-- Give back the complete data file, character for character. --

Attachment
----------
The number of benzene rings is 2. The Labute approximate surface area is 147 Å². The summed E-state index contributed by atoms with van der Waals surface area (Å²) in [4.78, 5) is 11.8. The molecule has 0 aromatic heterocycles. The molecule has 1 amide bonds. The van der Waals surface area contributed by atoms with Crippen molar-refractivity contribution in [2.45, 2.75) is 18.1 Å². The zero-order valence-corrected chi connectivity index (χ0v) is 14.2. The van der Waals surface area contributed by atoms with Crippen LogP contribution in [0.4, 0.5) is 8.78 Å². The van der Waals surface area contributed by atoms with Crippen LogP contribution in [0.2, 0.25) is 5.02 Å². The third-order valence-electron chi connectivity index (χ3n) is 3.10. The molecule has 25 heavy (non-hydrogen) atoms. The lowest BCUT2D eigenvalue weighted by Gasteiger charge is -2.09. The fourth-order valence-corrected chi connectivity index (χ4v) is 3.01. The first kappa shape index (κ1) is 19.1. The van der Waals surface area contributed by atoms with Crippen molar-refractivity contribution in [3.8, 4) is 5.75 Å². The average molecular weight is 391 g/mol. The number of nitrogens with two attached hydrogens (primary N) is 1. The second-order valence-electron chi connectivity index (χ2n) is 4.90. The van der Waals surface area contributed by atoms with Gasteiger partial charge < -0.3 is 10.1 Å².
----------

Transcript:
The number of benzene rings is 2. The Labute approximate surface area is 147 Å². The summed E-state index contributed by atoms with van der Waals surface area (Å²) in [4.78, 5) is 11.8. The molecule has 0 aromatic heterocycles. The molecule has 1 amide bonds. The van der Waals surface area contributed by atoms with Crippen molar-refractivity contribution in [2.45, 2.75) is 18.1 Å². The zero-order valence-corrected chi connectivity index (χ0v) is 14.2. The van der Waals surface area contributed by atoms with Crippen LogP contribution in [0.4, 0.5) is 8.78 Å². The van der Waals surface area contributed by atoms with Crippen LogP contribution in [0.2, 0.25) is 5.02 Å². The third-order valence-electron chi connectivity index (χ3n) is 3.10. The molecule has 25 heavy (non-hydrogen) atoms. The lowest BCUT2D eigenvalue weighted by Gasteiger charge is -2.09. The fourth-order valence-corrected chi connectivity index (χ4v) is 3.01. The first kappa shape index (κ1) is 19.1. The van der Waals surface area contributed by atoms with Crippen molar-refractivity contribution in [3.8, 4) is 5.75 Å². The average molecular weight is 391 g/mol. The number of nitrogens with two attached hydrogens (primary N) is 1. The second-order valence-electron chi connectivity index (χ2n) is 4.90. The van der Waals surface area contributed by atoms with Gasteiger partial charge < -0.3 is 10.1 Å².